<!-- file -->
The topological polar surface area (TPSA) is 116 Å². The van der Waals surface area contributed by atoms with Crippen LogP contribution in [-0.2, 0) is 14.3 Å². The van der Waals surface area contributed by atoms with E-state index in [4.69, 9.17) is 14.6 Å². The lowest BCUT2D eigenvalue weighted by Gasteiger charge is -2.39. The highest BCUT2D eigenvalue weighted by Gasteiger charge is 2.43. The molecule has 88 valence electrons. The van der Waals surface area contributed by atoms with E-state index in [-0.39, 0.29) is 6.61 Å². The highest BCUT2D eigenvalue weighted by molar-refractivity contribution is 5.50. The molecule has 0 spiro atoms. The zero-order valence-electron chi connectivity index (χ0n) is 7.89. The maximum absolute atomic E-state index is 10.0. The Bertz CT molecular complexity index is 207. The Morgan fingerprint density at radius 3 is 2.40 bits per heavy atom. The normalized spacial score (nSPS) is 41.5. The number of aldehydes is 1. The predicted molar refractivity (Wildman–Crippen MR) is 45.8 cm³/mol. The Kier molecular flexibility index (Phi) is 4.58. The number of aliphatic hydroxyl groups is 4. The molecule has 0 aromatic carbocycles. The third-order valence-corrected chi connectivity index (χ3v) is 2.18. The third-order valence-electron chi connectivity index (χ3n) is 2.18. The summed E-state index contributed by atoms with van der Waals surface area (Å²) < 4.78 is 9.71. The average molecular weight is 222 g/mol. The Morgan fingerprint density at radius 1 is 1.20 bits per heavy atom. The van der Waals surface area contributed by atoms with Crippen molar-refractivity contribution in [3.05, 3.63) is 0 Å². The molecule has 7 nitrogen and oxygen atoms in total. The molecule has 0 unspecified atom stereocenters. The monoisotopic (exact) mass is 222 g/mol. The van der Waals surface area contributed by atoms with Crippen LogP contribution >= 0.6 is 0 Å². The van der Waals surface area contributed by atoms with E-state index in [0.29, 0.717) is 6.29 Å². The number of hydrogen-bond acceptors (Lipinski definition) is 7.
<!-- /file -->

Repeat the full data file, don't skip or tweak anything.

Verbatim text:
The topological polar surface area (TPSA) is 116 Å². The van der Waals surface area contributed by atoms with Crippen LogP contribution in [-0.2, 0) is 14.3 Å². The van der Waals surface area contributed by atoms with E-state index in [4.69, 9.17) is 14.6 Å². The lowest BCUT2D eigenvalue weighted by Gasteiger charge is -2.39. The highest BCUT2D eigenvalue weighted by Gasteiger charge is 2.43. The molecule has 88 valence electrons. The van der Waals surface area contributed by atoms with E-state index in [-0.39, 0.29) is 6.61 Å². The highest BCUT2D eigenvalue weighted by molar-refractivity contribution is 5.50. The molecule has 0 spiro atoms. The zero-order valence-electron chi connectivity index (χ0n) is 7.89. The maximum absolute atomic E-state index is 10.0. The Bertz CT molecular complexity index is 207. The Morgan fingerprint density at radius 3 is 2.40 bits per heavy atom. The normalized spacial score (nSPS) is 41.5. The number of aldehydes is 1. The predicted molar refractivity (Wildman–Crippen MR) is 45.8 cm³/mol. The Kier molecular flexibility index (Phi) is 4.58. The number of aliphatic hydroxyl groups is 4. The molecule has 0 aromatic carbocycles. The third-order valence-corrected chi connectivity index (χ3v) is 2.18. The third-order valence-electron chi connectivity index (χ3n) is 2.18. The summed E-state index contributed by atoms with van der Waals surface area (Å²) < 4.78 is 9.71. The average molecular weight is 222 g/mol. The Morgan fingerprint density at radius 1 is 1.20 bits per heavy atom. The van der Waals surface area contributed by atoms with Crippen molar-refractivity contribution in [3.05, 3.63) is 0 Å². The molecule has 7 nitrogen and oxygen atoms in total. The molecule has 0 unspecified atom stereocenters. The monoisotopic (exact) mass is 222 g/mol. The van der Waals surface area contributed by atoms with Crippen LogP contribution >= 0.6 is 0 Å². The van der Waals surface area contributed by atoms with E-state index in [0.29, 0.717) is 6.29 Å². The number of hydrogen-bond acceptors (Lipinski definition) is 7.